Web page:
Tuesday 21 November 2017
Keynes Library, 43 Gordon Square
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A lecture delivered by Dr Duncan Kelly (University of Cambridge) on John Maynard Keynes as a historian of British political thought.
Listen to a recording of this event:
It is almost impossible to overstate the impact of John Maynard Keynes in the field of modern political economy, and certainly impossible to tell the political and economic history of the first half of the last century without at least some reference to his thinking, teaching and public presence. But what might be said about Keynes both in the context of the history of British political thought in that period, and also of the extent to which Keynes, as a political economist, might himself be considered an historian of political thought?
This lecture attempts to engage these questions in two ways. First, by looking at Keynes’s attempts to redeploy the legacy of Thomas Malthus from the Great War to the middle of the 1930s, alongside his attempts to consider the nature of modern liberalism in general, it aims to consider to what extent this part of his wide-ranging output might actually be seen as an exercise in the history of political thinking. Second, and much more speculatively, by connecting up some of the ways in which contemporary debates about the interrelationship between environmental and financial crisis take us back to debates about political economy in the 1970s, might we see how the illustration of Keynes’s various ‘Malthusian moments’ may retain some resonance in contemporary debates about the interconnection between environmental and financial crisis.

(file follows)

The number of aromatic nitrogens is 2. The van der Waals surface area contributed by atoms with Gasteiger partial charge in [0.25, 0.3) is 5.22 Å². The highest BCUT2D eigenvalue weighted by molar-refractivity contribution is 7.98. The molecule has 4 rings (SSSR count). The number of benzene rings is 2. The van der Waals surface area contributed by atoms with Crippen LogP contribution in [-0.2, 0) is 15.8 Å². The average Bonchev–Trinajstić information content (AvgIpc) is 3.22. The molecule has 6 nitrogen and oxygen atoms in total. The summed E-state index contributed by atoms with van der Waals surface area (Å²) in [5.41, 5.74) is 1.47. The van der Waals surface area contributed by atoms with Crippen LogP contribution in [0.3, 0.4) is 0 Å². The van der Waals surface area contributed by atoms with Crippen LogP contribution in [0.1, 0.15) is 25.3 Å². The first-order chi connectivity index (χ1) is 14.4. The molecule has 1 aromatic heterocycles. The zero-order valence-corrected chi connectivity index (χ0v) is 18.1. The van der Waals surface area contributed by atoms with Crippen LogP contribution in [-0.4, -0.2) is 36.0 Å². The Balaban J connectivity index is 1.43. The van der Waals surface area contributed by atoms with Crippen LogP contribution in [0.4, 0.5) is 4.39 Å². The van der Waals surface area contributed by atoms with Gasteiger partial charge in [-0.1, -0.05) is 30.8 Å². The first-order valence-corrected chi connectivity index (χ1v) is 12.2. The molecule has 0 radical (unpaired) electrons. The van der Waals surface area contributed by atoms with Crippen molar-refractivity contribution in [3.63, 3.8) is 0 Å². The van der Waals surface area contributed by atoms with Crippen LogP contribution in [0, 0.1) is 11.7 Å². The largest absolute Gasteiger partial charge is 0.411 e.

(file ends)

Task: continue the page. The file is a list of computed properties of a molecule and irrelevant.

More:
Dr Duncan Kelly is Reader in Political Thought at the University of Cambridge. His research focuses on modern political and economic ideas and their intellectual history.